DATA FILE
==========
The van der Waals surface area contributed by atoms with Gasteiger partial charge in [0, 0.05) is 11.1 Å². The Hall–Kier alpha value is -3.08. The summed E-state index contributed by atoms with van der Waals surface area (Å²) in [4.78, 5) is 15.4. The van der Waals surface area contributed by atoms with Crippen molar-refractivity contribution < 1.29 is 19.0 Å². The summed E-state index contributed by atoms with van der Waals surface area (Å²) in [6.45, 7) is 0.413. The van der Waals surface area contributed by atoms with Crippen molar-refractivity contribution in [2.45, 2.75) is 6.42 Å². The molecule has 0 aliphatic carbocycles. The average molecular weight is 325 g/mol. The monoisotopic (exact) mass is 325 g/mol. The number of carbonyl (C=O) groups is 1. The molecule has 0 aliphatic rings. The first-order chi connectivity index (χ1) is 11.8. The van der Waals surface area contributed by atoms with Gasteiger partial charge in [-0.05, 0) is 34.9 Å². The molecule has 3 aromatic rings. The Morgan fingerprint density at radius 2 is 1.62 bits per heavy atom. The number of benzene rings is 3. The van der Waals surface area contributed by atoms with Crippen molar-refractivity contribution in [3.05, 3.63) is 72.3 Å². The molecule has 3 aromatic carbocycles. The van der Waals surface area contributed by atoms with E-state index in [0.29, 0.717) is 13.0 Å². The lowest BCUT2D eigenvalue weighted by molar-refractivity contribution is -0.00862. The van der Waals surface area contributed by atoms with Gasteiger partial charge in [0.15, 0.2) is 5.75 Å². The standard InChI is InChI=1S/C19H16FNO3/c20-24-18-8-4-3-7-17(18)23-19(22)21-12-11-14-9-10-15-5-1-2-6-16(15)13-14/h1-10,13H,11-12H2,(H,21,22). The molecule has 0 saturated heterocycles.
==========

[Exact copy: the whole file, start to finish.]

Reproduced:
The van der Waals surface area contributed by atoms with Gasteiger partial charge in [0, 0.05) is 11.1 Å². The Hall–Kier alpha value is -3.08. The summed E-state index contributed by atoms with van der Waals surface area (Å²) in [4.78, 5) is 15.4. The van der Waals surface area contributed by atoms with Crippen molar-refractivity contribution < 1.29 is 19.0 Å². The summed E-state index contributed by atoms with van der Waals surface area (Å²) in [6.45, 7) is 0.413. The van der Waals surface area contributed by atoms with Crippen molar-refractivity contribution in [2.45, 2.75) is 6.42 Å². The molecule has 0 aliphatic carbocycles. The average molecular weight is 325 g/mol. The monoisotopic (exact) mass is 325 g/mol. The number of carbonyl (C=O) groups is 1. The molecule has 0 aliphatic rings. The first-order chi connectivity index (χ1) is 11.8. The van der Waals surface area contributed by atoms with Gasteiger partial charge in [-0.05, 0) is 34.9 Å². The molecule has 3 aromatic rings. The Morgan fingerprint density at radius 2 is 1.62 bits per heavy atom. The number of benzene rings is 3. The van der Waals surface area contributed by atoms with Crippen molar-refractivity contribution in [3.05, 3.63) is 72.3 Å². The molecule has 3 aromatic carbocycles. The van der Waals surface area contributed by atoms with E-state index in [0.29, 0.717) is 13.0 Å². The lowest BCUT2D eigenvalue weighted by molar-refractivity contribution is -0.00862. The van der Waals surface area contributed by atoms with Gasteiger partial charge in [0.15, 0.2) is 5.75 Å². The standard InChI is InChI=1S/C19H16FNO3/c20-24-18-8-4-3-7-17(18)23-19(22)21-12-11-14-9-10-15-5-1-2-6-16(15)13-14/h1-10,13H,11-12H2,(H,21,22). The molecule has 0 saturated heterocycles.